7. The memory device of claim 6, wherein the memory device is a DRAM.
8. The memory device of claim 7 wherein the first plurality of data interconnects and the second plurality of data interconnects each comprise 8 data interconnects.
9. The memory device of claim 6 further comprising at least one of a unidirectional and a bidirectional link to couple with a memory controller.
10. The memory device of claim 6 further comprising at least one of a unidirectional and a bidirectional link to couple with another memory device.
11. The memory device of claim 6 wherein the memory device can receive data while it is configured as a repeater.
12. A method comprising:
stacking a first, second and third memory device:
configuring the first memory device as a repeater;
sending data to the first memory device;
forwarding the data to the second memory device from the first memory device; and
sending a command signal and a clock signal from the first memory device to the third memory device to bypass the second memory device.
13. The method of claim 12 wherein the first memory device is a DRAM.
14. The method of claim 12 further comprising sending data to the first memory device and storing it on the first memory device.
15. The method of claim 12 further comprising configuring the second memory device as a repeater and forwarding the data to another memory device.
16. A system comprising:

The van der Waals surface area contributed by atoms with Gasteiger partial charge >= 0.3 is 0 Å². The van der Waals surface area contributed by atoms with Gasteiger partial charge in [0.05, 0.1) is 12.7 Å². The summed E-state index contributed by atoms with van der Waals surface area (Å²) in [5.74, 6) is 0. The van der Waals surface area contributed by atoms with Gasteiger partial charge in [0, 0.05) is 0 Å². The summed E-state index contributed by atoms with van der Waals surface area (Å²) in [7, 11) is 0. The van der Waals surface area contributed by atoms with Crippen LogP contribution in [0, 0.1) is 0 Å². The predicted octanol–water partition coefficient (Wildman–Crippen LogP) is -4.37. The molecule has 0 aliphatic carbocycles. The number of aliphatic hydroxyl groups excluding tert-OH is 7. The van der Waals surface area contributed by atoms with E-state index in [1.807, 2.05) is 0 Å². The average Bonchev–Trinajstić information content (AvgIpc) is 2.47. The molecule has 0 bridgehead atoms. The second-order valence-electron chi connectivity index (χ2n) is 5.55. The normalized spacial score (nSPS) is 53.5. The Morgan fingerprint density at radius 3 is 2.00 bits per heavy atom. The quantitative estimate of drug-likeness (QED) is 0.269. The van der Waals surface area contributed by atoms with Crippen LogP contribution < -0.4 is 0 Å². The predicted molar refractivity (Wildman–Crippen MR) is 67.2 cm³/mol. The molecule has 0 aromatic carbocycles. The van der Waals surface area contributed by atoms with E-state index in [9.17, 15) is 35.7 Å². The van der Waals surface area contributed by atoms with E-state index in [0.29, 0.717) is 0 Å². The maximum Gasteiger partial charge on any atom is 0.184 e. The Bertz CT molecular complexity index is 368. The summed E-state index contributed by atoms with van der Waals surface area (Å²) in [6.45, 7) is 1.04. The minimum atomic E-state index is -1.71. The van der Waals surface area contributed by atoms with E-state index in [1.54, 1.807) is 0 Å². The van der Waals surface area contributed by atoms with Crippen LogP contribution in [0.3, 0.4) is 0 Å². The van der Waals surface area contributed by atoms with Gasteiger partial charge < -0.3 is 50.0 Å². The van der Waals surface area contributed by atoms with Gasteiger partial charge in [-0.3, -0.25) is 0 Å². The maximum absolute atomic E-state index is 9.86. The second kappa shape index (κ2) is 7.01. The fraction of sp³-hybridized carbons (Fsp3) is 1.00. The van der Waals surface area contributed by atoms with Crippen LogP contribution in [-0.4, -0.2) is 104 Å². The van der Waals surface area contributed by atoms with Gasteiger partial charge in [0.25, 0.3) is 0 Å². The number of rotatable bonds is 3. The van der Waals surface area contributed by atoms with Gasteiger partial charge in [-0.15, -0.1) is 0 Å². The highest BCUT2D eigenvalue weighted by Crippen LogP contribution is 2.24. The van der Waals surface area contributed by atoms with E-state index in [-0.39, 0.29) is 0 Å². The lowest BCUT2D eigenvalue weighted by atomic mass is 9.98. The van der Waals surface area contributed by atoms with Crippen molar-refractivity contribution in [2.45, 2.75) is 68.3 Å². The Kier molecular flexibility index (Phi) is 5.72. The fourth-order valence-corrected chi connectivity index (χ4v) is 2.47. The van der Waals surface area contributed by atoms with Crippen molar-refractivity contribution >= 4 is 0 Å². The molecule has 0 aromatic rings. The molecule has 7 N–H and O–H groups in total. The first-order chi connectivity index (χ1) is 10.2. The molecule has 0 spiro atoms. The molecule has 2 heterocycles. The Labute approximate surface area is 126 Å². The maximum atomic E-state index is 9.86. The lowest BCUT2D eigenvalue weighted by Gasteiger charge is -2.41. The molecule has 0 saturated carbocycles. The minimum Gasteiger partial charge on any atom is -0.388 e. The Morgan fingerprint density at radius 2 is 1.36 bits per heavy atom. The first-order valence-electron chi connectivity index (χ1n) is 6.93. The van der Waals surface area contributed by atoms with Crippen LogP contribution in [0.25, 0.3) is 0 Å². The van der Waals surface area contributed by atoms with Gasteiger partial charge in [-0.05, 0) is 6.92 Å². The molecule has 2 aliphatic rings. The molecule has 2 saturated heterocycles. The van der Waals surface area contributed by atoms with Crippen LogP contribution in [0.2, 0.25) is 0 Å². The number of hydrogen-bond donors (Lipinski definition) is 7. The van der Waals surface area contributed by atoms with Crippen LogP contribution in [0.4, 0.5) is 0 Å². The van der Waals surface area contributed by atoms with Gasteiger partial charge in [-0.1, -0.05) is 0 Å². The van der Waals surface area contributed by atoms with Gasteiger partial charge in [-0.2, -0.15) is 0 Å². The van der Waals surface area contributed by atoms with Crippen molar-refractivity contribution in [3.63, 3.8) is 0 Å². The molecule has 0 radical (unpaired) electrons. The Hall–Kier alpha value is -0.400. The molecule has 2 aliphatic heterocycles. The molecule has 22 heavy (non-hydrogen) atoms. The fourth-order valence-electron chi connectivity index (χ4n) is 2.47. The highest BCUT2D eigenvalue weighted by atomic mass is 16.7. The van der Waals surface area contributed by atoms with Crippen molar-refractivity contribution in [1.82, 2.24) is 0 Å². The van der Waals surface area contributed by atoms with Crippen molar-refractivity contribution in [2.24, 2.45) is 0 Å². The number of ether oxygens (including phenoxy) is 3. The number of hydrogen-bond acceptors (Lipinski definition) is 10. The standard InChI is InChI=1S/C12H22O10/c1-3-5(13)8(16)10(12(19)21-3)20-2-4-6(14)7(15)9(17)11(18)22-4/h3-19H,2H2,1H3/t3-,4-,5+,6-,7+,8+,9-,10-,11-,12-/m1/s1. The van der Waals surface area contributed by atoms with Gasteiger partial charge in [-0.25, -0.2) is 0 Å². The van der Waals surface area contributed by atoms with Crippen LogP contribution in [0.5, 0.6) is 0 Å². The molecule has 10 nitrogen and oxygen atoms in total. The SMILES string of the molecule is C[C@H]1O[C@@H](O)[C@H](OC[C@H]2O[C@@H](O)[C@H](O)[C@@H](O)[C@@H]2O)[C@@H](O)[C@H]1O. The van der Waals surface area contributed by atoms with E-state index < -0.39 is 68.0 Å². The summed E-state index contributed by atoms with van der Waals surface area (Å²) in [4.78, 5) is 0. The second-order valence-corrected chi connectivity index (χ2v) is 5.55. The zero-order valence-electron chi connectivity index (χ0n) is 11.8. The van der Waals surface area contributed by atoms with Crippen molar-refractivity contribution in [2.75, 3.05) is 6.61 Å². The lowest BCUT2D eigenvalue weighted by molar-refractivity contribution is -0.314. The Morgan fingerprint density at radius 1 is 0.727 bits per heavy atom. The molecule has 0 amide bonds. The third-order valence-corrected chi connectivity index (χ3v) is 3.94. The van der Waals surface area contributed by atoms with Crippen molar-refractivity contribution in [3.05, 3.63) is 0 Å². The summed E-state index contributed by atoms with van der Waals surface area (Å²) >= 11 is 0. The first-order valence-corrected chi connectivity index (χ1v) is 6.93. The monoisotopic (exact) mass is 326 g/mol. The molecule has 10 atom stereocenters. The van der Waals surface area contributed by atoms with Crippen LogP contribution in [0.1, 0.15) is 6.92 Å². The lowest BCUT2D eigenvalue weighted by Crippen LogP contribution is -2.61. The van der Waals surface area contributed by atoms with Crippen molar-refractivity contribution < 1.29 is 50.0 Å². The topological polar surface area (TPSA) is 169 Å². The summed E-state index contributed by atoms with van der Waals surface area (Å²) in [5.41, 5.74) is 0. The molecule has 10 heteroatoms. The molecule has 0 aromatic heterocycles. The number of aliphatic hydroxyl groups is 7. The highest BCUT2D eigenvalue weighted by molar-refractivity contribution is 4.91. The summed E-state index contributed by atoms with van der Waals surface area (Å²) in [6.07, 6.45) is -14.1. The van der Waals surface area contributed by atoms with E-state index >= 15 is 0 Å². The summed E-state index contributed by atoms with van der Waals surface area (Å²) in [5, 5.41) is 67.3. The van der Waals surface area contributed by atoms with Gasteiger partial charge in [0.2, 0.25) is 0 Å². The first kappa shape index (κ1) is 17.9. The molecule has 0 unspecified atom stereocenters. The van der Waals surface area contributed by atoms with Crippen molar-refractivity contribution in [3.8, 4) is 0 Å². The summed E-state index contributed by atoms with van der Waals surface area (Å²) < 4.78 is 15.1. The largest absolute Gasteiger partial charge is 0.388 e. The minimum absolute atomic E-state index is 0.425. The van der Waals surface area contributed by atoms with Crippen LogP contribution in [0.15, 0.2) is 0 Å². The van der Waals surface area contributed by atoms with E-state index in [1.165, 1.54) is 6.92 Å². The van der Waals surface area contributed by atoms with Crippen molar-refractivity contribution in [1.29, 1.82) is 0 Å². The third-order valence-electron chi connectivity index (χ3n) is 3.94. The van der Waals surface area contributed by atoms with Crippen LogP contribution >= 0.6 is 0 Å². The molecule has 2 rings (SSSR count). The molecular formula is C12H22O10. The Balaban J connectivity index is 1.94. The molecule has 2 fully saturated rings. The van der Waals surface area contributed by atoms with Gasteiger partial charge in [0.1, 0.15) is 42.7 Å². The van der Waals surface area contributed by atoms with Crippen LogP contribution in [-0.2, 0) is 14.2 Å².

a first memory die comprising a first plurality of data interconnects, and a second plurality of data interconnects, the second plurality of data interconnects configured as a repeater;
a second memory die with input and output data interconnects, the second memory die in a stacked configuration with the first memory die; and
a third memory die in a stacked configuration with the first and second memory dies, the third memory die configured to receive a command line and a clock line from the first memory die, the command and clock lines configured to bypass the second memory die.
17. The system of claim 16 wherein the first plurality of data interconnects to operate as input and output to the first memory die.
18. The system of claim 16 further comprising separate input and output data lanes to each memory die.
Description
BACKGROUND

Semiconductor chips containing integrated circuits are typically packaged. The chip communicates with external circuitry through an interconnect, such as package pins or balls on the outside of the package. Interconnects provide numerous signals to chips, such as command or address signals, data signals, clocking signals, etc.

A trend of increasing complexity in semiconductors is well known. Advancements in fabrication, coupled with improvements in design, have resulted in significantly higher transistor counts for a given area of semiconductor. As chip complexity increases, so does interconnect complexity, for example by increasing the number of pins or balls on a package housing an integrated circuit.